If it’s one thing that 2LT Tracci Dorgan-Bandy can appreciate about her career with the Army National Guard, it’s the chances she’s had to try different things.
In her 16 years of service, her military occupational specialties (MOS), or Guard jobs, have taken her from repairing radio systems to recruiting to becoming a photojournalist and community relations specialist – all because of the number of opportunities available.
“The Guard has opened so many doors for me, so many opportunities. I’ve never had anybody shut a door in my face in the Guard.”
2LT Dorgan-Bandy recently opened a door that had been previously closed to female Soldiers. In 2014, she became the first female Artillery Officer in the South Carolina National Guard.
The U.S. military has been opening up more combat-oriented roles to women since 2013. In December 2015, Secretary of Defense Ashton B. Carter announced that all military jobs would be open to women, including Special Forces, such as the Army Rangers and Navy SEALs, as long as they qualified for those positions.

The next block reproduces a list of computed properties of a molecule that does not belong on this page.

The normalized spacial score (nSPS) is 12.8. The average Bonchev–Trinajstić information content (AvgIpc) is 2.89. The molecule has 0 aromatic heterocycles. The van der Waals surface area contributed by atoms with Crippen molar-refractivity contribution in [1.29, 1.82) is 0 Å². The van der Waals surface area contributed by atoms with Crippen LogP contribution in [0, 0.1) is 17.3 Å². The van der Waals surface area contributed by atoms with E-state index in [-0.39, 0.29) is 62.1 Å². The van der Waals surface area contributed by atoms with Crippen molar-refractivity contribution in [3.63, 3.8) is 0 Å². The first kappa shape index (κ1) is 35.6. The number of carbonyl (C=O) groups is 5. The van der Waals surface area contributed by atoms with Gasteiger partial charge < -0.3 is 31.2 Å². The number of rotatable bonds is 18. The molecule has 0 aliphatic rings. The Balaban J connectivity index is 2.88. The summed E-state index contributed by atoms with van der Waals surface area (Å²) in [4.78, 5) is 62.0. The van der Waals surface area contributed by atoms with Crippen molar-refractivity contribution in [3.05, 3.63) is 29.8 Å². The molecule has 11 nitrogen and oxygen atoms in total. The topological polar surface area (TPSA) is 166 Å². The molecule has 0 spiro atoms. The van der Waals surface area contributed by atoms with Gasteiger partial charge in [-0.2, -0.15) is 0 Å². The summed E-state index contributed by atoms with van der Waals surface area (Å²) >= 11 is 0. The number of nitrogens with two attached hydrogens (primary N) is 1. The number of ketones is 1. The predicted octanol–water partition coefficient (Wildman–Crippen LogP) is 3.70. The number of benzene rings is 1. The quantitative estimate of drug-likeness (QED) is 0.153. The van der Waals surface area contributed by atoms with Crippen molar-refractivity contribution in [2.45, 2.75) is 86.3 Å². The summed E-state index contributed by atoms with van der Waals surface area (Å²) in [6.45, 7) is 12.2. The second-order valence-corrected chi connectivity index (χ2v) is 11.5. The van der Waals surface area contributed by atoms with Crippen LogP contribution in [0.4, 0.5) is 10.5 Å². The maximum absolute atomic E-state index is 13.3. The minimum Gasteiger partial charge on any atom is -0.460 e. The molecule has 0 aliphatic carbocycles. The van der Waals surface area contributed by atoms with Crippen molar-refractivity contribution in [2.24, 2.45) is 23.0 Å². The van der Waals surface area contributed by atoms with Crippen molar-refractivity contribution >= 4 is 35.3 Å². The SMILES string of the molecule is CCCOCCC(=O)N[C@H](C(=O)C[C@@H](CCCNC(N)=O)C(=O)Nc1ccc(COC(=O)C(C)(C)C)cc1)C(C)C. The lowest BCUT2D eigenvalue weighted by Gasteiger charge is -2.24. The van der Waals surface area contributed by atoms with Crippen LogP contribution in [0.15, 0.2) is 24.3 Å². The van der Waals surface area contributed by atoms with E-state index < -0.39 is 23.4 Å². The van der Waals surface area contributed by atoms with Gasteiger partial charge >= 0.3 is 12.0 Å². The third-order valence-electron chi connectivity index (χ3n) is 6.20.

With two war zone deployments already under her belt, 2LT Dorgan-Bandy, a Fire Direction Officer, is undaunted by the potential for danger in this more battlefield-oriented MOS.
“I guess it’s like any job, really, nowadays. You can be in the line of fire in any position. So, now I’m just delivering some fires also – big ones.”
As the person in charge of the Fire Direction Center, “It’s my job to finalize the safety of the round before I let my gun fire.”
Her Unit operates paladins, essentially large howitzers on tracks.
One of the most important things 2LT Dorgan-Bandy brings to the job is leadership skills, which she feels she already had – they were just enhanced by the Guard.
“I was always quiet, so the Guard definitely made me not quiet,” she says. “I always had strong direction, but the Guard made me louder.”
2LT Dorgan-Bandy does not expect the integration of women into combat jobs to be without its challenges. Her advice is for female Soldiers to be aware of and fully prepared for the physical and mental requirements, or else, “you’re going to look like a fool if you’re not ready, or somebody’s going to be tempted to bend the standards so that you can make it through, and that’s not right.”
“It needs to be standards-based, not gender-based.”